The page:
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What is fibre-optic business rates relief and how can telecoms providers apply for it?

As more organisations look to a variety of ways to stay connected, there has been an increase over the years in demand for dark fibre and how it can benefit businesses moving forward. In April 2017, the Government introduced a five-year holiday period on business rates for new fibre optic broadband infrastructure (FTTP). So, what do business leaders have to consider, and how do they claim rates relief before the deadline? We questioned Phil Ray, Director of business rates at Altus Group, to provide this guidance…

Phil, could you summarise what dark fibre is?

Generally, dark fibre is treated as network under construction and therefore isn’t rateable. It’s usual to accept the date that the fibre is lit as evidence of the existence of a rateable network, and this is normally taken as the effective date for such assessment.

However, the strict approach is that any fibre connection that’s completed and capable of being lit is, in theory, capable of being liable for tax.

As a rule of thumb, if a person owns or leases dark (unlit) fibre from a provider and lights it themselves, they will be the rateable occupier.

What is the significance with 1st April 2017 in relation to dark fibre?

The UK Government introduced a five-year holiday period on business rates for all new fibre optic broadband infrastructure (FTTP) that was created from 1st April 2017 onwards and this expired on 1st April 2022.

It’s worth noting that this relief will not apply to networks that existed at that date (April 2017), regardless of whether those fibres were in use (‘lit fibre’) or if they existed, but remained unused, also known as dark fibre. The reason for this is that the Government wants to encourage the installation of as much network cabling as possible so that we’re ready for the gigabit roll-out and are equipped for full fibre coverage throughout the UK.

How do experts, such as Altus Group, help providers understand what dark fibre relief rate they may be entitled to?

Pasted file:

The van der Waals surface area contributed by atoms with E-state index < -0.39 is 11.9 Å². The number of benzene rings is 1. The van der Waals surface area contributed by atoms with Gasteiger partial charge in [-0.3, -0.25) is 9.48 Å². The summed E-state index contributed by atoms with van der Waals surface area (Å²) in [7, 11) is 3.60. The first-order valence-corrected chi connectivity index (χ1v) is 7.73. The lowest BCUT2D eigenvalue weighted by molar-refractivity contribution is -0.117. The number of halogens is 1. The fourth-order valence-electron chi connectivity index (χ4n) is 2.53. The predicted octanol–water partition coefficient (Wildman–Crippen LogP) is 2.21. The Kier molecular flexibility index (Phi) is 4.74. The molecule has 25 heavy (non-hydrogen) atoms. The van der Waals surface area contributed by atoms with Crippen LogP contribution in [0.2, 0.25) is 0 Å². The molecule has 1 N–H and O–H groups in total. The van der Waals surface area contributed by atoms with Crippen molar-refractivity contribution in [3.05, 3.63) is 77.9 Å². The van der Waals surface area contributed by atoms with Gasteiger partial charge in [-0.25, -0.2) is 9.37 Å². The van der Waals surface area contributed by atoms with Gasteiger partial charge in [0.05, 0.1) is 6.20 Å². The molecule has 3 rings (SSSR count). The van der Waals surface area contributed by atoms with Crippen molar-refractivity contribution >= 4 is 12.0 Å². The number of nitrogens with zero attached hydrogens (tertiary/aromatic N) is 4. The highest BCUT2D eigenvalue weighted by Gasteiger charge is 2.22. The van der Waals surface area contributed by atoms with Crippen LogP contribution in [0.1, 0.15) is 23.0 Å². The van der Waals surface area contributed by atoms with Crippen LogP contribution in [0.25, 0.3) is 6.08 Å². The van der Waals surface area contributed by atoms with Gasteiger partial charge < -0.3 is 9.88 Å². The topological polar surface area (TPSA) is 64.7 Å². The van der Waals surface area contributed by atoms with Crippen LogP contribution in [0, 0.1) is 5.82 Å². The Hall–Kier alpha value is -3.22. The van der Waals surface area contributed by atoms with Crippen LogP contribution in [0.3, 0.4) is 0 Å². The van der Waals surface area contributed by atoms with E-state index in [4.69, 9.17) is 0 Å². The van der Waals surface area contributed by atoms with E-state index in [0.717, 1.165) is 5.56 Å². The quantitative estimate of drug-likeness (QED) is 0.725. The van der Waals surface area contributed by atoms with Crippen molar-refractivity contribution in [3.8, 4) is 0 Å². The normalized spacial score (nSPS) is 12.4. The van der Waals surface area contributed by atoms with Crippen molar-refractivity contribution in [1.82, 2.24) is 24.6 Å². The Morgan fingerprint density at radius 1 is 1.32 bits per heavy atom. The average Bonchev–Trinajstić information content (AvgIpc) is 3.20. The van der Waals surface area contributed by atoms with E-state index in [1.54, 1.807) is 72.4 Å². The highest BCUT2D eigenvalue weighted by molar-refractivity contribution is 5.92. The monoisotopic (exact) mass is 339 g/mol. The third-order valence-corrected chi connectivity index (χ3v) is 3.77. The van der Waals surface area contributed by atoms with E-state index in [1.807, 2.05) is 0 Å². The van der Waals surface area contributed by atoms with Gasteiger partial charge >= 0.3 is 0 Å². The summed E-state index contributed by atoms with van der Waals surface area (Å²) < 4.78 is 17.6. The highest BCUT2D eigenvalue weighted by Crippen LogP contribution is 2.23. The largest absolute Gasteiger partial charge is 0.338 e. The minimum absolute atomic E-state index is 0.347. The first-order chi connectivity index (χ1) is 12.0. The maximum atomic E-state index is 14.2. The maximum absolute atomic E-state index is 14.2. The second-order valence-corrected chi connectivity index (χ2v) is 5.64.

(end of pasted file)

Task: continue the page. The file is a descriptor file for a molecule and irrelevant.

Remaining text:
We would always want to check, as ratings advisors, that what was in your assessment from your valuations officer, is correct in the first place. In our experience, we’ve found several errors that have impacted the rate payer in the past and, as a result of our investigation, we’ve been able to capture these, help them apply for refunds and reduce ongoing liability.

Does this type of ‘fibre tax’ only impact the telecoms sector?

Anybody who has rate liability has to have it checked, so I’d recommend getting a specialist to look into this for you. We’ve got vast experience in this area and work on a performance-related basis too, so we don’t charge unless our support results in demonstrable savings and rates. It costs nothing to find out, and if your liability is reduced back to 1st April 2017, you’re entitled to all backdated refunds.

And finally, do you have any further advice for our industry when it comes to dark fibre relief?

Business rates are phenomenally complex, and each Government has, in some way, been trying to get rid of it since 1601 – so you can imagine how many changes have been undertaken. Providers should always request proper advice from trusted specialists who are able to answer any questions without fear of it being ‘on-the-clock’.

If you’re concerned about your relief rates, get in touch with Phil Ray at Altus Expert Services on: We’re also on hand to help in a legal capacity, speak to us on 01256 856 888.


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